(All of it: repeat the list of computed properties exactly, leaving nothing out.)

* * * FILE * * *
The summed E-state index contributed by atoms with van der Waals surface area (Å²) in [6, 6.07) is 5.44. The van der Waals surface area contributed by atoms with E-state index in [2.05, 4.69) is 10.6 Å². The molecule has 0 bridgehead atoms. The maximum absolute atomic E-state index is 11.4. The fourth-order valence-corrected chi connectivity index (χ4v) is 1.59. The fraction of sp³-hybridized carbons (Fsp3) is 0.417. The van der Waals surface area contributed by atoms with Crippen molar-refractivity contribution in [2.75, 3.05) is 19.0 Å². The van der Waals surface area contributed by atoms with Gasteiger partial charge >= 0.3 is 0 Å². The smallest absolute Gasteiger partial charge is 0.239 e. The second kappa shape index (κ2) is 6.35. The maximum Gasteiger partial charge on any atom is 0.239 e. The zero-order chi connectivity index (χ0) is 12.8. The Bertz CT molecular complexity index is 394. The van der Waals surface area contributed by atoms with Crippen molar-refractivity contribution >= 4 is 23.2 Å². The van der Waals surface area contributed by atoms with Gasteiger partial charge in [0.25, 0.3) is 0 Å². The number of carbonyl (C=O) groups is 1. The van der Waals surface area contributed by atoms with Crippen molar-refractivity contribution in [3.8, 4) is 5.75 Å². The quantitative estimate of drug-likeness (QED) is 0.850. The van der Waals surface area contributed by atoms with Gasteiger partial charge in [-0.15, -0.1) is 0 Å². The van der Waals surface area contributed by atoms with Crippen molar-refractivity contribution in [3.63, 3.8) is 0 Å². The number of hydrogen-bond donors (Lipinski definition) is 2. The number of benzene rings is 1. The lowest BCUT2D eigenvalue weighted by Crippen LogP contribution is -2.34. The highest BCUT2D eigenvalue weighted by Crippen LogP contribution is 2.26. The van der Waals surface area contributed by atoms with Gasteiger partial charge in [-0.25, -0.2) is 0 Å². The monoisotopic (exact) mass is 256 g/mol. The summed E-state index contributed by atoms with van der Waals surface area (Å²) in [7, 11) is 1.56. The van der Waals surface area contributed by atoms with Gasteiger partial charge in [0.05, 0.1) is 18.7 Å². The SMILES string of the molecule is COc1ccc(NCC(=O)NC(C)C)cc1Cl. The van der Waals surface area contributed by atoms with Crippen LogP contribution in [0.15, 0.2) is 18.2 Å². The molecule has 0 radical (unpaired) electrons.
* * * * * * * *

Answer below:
The summed E-state index contributed by atoms with van der Waals surface area (Å²) in [6, 6.07) is 5.44. The van der Waals surface area contributed by atoms with E-state index in [2.05, 4.69) is 10.6 Å². The molecule has 0 bridgehead atoms. The maximum absolute atomic E-state index is 11.4. The fourth-order valence-corrected chi connectivity index (χ4v) is 1.59. The fraction of sp³-hybridized carbons (Fsp3) is 0.417. The van der Waals surface area contributed by atoms with Crippen molar-refractivity contribution in [2.75, 3.05) is 19.0 Å². The van der Waals surface area contributed by atoms with Gasteiger partial charge >= 0.3 is 0 Å². The smallest absolute Gasteiger partial charge is 0.239 e. The second kappa shape index (κ2) is 6.35. The maximum Gasteiger partial charge on any atom is 0.239 e. The zero-order chi connectivity index (χ0) is 12.8. The Bertz CT molecular complexity index is 394. The van der Waals surface area contributed by atoms with Crippen molar-refractivity contribution >= 4 is 23.2 Å². The van der Waals surface area contributed by atoms with Gasteiger partial charge in [0.25, 0.3) is 0 Å². The number of carbonyl (C=O) groups is 1. The van der Waals surface area contributed by atoms with Crippen molar-refractivity contribution in [3.8, 4) is 5.75 Å². The quantitative estimate of drug-likeness (QED) is 0.850. The van der Waals surface area contributed by atoms with Gasteiger partial charge in [-0.15, -0.1) is 0 Å². The van der Waals surface area contributed by atoms with Crippen molar-refractivity contribution in [3.63, 3.8) is 0 Å². The number of hydrogen-bond donors (Lipinski definition) is 2. The number of benzene rings is 1. The lowest BCUT2D eigenvalue weighted by Crippen LogP contribution is -2.34. The highest BCUT2D eigenvalue weighted by Crippen LogP contribution is 2.26. The van der Waals surface area contributed by atoms with Gasteiger partial charge in [-0.25, -0.2) is 0 Å². The monoisotopic (exact) mass is 256 g/mol. The summed E-state index contributed by atoms with van der Waals surface area (Å²) in [7, 11) is 1.56. The van der Waals surface area contributed by atoms with Gasteiger partial charge in [0.05, 0.1) is 18.7 Å². The SMILES string of the molecule is COc1ccc(NCC(=O)NC(C)C)cc1Cl. The van der Waals surface area contributed by atoms with Crippen LogP contribution in [0.15, 0.2) is 18.2 Å². The molecule has 0 radical (unpaired) electrons.